“They are my dogs, not your dogs, but if you want get bite, suit yourself.”
is something Arslan says because it is something Joan says. She taught him, and now he has taught Ludmilla. Joan gives the dachshunds a final rub—one bares a set of tiny, sharp ivory teeth at her, as dainty and menacing as his mistress—and stands up. Ludmilla turns away to watch Arslan pirouette at center stage (he is a prince! it is his wedding day!) as the music accelerates and sweat flies from his hair. Arslan is racing the conductor, trying to squeeze in more turns. When he is done, the audience will let loose the huge, docile roar of amazement they always do. The ovation is a given, but he will still earn it. He is extraordinary. The audience loves him for being extraordinary and also for having been born to the enemy, for coming to dance for them instead.
The end of the music. His last turn squeaks around a beat late. The roar explodes from the belly of the theater, blasts out to the
back of the house. Arslan bows, bows again, gives a modest flick of his head. Ludmilla draws herself up, raises her arms over her head, and steps briskly out from the wings. Her variation begins, but Joan does not watch.
Joan has known plenty of pregnant dancers but only a handful who stayed that way and only one who then returned to the company—a principal famous enough to be forgiven for the months of leave, her slow battle back into shape. For most of the women Joan knows, a child is unthinkable. The body has already been offered up; the body is spoken for. She is only eight weeks or so and still not showing, but she is surprised she hasn’t been found out. The dancers keep close surveillance on one another, report suspicions of weakness. Elaine might have guessed, Joan thinks, but it’s not her nature to interrogate or tattle. Usually they share a banana in the morning before class, but Joan, both nauseated and famished, has a new compulsion to toast frozen waffles and spread them with peanut butter. Elaine, eating her banana half, watches the passage of the sticky knife, says nothing. Mercifully, magically, Joan’s nausea tends to dissipate during morning class. She hasn’t betrayed herself by puking.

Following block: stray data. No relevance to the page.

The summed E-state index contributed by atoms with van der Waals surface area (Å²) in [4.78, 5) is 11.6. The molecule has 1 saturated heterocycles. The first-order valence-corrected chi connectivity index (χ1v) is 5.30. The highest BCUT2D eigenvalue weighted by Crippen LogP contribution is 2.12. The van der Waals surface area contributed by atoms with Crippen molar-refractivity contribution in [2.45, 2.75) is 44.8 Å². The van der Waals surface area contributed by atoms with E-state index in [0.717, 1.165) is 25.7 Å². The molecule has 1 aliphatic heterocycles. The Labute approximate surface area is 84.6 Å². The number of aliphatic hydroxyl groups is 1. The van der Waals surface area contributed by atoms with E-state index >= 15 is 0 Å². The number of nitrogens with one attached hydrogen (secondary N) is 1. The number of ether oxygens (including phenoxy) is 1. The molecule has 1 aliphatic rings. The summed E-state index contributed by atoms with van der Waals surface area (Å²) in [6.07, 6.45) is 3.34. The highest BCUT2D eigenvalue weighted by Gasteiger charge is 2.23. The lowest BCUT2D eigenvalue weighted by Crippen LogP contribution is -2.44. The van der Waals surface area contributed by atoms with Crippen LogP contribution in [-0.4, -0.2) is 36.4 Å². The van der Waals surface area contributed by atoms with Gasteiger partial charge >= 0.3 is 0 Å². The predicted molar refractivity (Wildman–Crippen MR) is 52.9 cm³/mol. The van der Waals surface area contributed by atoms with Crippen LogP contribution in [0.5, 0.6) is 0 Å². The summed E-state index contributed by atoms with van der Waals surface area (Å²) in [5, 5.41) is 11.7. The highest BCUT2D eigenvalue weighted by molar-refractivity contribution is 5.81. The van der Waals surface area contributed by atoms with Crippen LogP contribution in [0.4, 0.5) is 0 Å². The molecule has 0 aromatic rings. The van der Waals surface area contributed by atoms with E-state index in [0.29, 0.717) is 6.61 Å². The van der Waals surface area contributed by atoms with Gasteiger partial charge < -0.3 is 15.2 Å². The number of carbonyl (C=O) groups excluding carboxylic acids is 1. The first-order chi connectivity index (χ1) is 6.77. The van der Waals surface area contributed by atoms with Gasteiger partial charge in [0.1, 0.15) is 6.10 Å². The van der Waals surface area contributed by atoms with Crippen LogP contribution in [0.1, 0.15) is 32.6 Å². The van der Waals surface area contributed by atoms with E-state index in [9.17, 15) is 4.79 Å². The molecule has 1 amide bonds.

In July, after the blackout, she had faked a slight sprain and gone to visit Jacob in Chicago. He is not her boyfriend. In high school, they had explained themselves as best friends, proud of their status as a bonded but platonic pair, a relationship that seemed modern and cosmopolitan to them, worlds away from the short-lived, sweaty-palmed hormonal couplings happening around them. But Joan had known Jacob wanted more. For so long, he was too timid—and too proud—to try anything.
He had kissed her once, just before he left for college. It had been the kind of kiss that asks for something enormous. When she pushed him away, he was angry, and she had turned his anger around and punished him with it and hidden behind it. Then he left, and they wrote letters, which seemed safer.